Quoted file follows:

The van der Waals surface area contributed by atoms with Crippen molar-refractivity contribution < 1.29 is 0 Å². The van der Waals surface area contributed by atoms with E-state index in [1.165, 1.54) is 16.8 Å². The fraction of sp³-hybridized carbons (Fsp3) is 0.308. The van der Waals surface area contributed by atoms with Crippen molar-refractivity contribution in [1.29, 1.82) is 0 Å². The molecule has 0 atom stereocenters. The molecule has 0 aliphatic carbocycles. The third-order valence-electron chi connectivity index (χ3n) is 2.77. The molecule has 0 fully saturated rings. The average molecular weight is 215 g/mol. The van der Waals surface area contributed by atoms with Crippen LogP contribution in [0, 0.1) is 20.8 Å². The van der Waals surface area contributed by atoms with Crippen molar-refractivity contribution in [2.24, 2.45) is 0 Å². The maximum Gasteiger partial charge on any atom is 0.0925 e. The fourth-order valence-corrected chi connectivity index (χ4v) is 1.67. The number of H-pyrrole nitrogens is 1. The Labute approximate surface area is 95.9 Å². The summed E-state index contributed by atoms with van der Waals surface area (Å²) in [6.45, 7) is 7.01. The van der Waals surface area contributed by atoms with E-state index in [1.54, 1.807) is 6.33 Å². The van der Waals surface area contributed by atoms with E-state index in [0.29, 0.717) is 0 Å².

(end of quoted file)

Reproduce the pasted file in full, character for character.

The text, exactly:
The van der Waals surface area contributed by atoms with Crippen molar-refractivity contribution < 1.29 is 0 Å². The van der Waals surface area contributed by atoms with E-state index in [1.165, 1.54) is 16.8 Å². The fraction of sp³-hybridized carbons (Fsp3) is 0.308. The van der Waals surface area contributed by atoms with Crippen molar-refractivity contribution in [1.29, 1.82) is 0 Å². The molecule has 0 atom stereocenters. The molecule has 0 aliphatic carbocycles. The third-order valence-electron chi connectivity index (χ3n) is 2.77. The molecule has 0 fully saturated rings. The average molecular weight is 215 g/mol. The van der Waals surface area contributed by atoms with Crippen LogP contribution in [0, 0.1) is 20.8 Å². The van der Waals surface area contributed by atoms with Crippen molar-refractivity contribution in [2.24, 2.45) is 0 Å². The maximum Gasteiger partial charge on any atom is 0.0925 e. The fourth-order valence-corrected chi connectivity index (χ4v) is 1.67. The number of H-pyrrole nitrogens is 1. The Labute approximate surface area is 95.9 Å². The summed E-state index contributed by atoms with van der Waals surface area (Å²) in [6.45, 7) is 7.01. The van der Waals surface area contributed by atoms with E-state index in [1.54, 1.807) is 6.33 Å². The van der Waals surface area contributed by atoms with E-state index in [0.29, 0.717) is 0 Å².